Der Text ging noch einmal durch die schnellen Hände von Larry Johnson und wurde genau an den richtigen Stellen noch einmal überarbeitet. Und fertig ist er: Philipp Weigl – Monsters. Und damit wünsche ich ein schönes Wochenende!
Fitting naturally into the autumn mood and reflecting the satisfying warmth of a relaxing evening at home, the Munich-based electronic music artist Philipp Weigl brings his first album to Thinner following the release of â€œSilently Movingâ€ on Legego one year ago. â€œMonstersâ€ is influenced mostly by the music of Björk, Portishead, and Radiohead along with the lyrics of Nick Cave and, in a minimal way, by his studies of classical piano at the University of Music and Performing Arts in Munich.
â€œMonstersâ€ is about music and lyrics. They emerge independent of and unconnected with one another only to meet for a conjoined dance. The music and lyrics are deferential of one another with the music coming out of a creative void and the lyrics being formed by a blend of experiences, dreams, fantasies, and memories. Spoken in a low, whispered voice, the lyrics do not rise above the music, but drift just below the surface making their presence known without being intrusive. At the same time, the music intensifies the predominantly subtle character of the lyrics in order to reveal the fine humor, irony, and emotion hiding within them but without affecting them too hard. The resulting sounds are at once melancholic and dark but also harmonious and warm.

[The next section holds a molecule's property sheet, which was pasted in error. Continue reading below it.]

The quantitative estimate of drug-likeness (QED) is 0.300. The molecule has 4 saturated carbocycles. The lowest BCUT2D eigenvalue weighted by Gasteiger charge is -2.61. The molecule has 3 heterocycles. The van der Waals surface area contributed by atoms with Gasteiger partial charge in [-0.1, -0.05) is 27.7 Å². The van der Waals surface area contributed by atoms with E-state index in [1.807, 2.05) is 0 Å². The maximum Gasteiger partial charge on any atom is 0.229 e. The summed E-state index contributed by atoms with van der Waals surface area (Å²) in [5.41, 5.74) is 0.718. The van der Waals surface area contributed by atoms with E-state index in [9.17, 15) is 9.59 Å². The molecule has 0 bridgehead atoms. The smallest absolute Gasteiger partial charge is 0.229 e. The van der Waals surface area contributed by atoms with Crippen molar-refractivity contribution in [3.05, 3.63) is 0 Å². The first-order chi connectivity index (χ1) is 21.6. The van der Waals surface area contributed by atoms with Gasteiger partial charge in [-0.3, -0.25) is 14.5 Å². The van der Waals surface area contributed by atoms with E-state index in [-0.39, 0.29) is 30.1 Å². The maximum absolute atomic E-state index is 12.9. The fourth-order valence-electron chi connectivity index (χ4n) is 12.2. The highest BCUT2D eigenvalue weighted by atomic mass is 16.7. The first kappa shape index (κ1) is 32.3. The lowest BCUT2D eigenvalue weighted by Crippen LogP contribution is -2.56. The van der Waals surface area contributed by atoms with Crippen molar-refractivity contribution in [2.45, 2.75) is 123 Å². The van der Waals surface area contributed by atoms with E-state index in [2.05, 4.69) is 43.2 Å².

Listening to the songs on the album creates a feeling much like one gets during sleep as our dreams reappraise the dayâ€™s experiences. Immediately awakened from a dream every part of it can be recalled and each nuance can be experienced and seen with the inner eye as a phantasmagoric slideshow of continuous images. Slightly disoriented, we ask ourselves – was this real or was it a dream? As the day progress and our memories degrade with the passage of time, details of the dream fade away and only vague fragments remain like a collection of disjointed snapshots.
The eight songs on â€œMonstersâ€ describe pictures of daily life from the viewpoint of a dream with emotions ranging from slightly unsettling to wistful. For example, listening to â€œUnrelatedâ€ we hear, â€œI found a letter in my bag that was written in a language that I donâ€™t understand.â€œ Philipp translates this into the disconcerting feeling that there seem to be events in life that are completely incomprehensible to the individual person while at the same time appearing to be understood by everyone else. On the other hand, the mood turns melancholic and nostalgic on â€œLiftedâ€ as we hear the dreamy juxtapositions of unconnected sentences: â€œIâ€™m lying on my back and Iâ€™m watching fireworks.â€ – â€œIâ€™d like to dance like the others do.â€ – I can hear the distant laughing fleeting away.â€
Listening to this album is just like waking up from a dream. We ask ourselves the question whether the lyrics are really so full of secrets and mystery or is this just an illusion, and are they merely dealing with the small problems and occurrences of everyday life?